What is college football without community?

by Zach Bigalke

What does college football mean to the community if nobody can show up to watch the games and support their team? We’ll soon know the answer.

On the Sunday morning after Independence Day in the United States, more than 132,000 Americans have died after contracting COVID-19. While fireworks popped and community after community congregated in large crowds to celebrate the holiday, others spent their last moments as citizens on respirators or dealing with the slow recovery from the novel coronavirus.

States continue to grapple with how to manage the spread of the virus. The best practices detailed by epidemiologists have frequently been ignored in favor of politicizing a virus without any concern for an individual’s politics. Uncertainty hovers heavy like firework smoke over the land four months after calls were first made to shut down life as usual.

Even with preventative measures unevenly applied across the country, the number of American coronavirus victims far exceeds the capacity of even the largest college football stadiums in the country. This has been true for more than a month at this point.

Around the same time as the death toll surpassed the capacity of the Big House, universities started to bring back football players to campus for voluntary workouts. Since then we have seen dozens of athletes test positive for COVID-19. At defending College Football Playoff national champion LSU, at least 30 football players tested positive. Their opponent in the championship game, Clemson, reports 37 positive tests among the players on their roster.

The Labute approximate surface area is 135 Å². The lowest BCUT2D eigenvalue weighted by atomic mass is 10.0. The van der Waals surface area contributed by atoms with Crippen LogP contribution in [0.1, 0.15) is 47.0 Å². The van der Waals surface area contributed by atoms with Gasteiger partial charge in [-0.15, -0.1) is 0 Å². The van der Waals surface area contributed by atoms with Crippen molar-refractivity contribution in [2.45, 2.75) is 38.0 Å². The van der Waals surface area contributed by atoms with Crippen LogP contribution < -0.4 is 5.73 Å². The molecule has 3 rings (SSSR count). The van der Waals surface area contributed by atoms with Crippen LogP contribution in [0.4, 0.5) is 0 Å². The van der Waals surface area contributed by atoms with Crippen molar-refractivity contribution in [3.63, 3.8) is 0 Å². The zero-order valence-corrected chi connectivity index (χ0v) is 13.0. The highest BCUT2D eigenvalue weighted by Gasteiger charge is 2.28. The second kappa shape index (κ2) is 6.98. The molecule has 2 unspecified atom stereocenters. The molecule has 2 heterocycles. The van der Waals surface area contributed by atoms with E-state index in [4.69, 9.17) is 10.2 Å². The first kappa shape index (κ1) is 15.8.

Programs throughout the country have shuttered practices as the virus spread through their team. It raises serious questions about what college football means to us as a community and what we are willing to compromise to see players take the field in 2020.

What sacrifice are we willing to make for football to return this year?

It is often said that baseball is America’s pastime. As football historian Michael Oriard argues, though, it is football that is America’s greatest spectacle. If baseball is our national superego, football undoubtedly encapsulates the communal id.

If you are here reading this article, it is probably safe to assume that you love college football and want nothing more than to see teams kick off the new season as scheduled. That is no less true for those of us who write about the sport for our daily bread.

A steady stream of articles and podcasts and magazines continue to preview the upcoming campaigns in hopes that our wishes will become reality. We function in a state of suspended disbelief as a community, hoping that life can return to normal before Labor Day.

Schools and states continue to send mixed messages, though, as we course through the summer. South Carolina, where Clemson leads the country in COVID-19 positives among FBS programs, is threatening to prohibit football altogether in the state if numbers continue to rise. If a state at the heart of a region so closely identified with community passion for college football is seriously looking at the risks inherent in bringing back the sport this year, we are starting to see a line in the sand as to how much sacrifice is acceptable.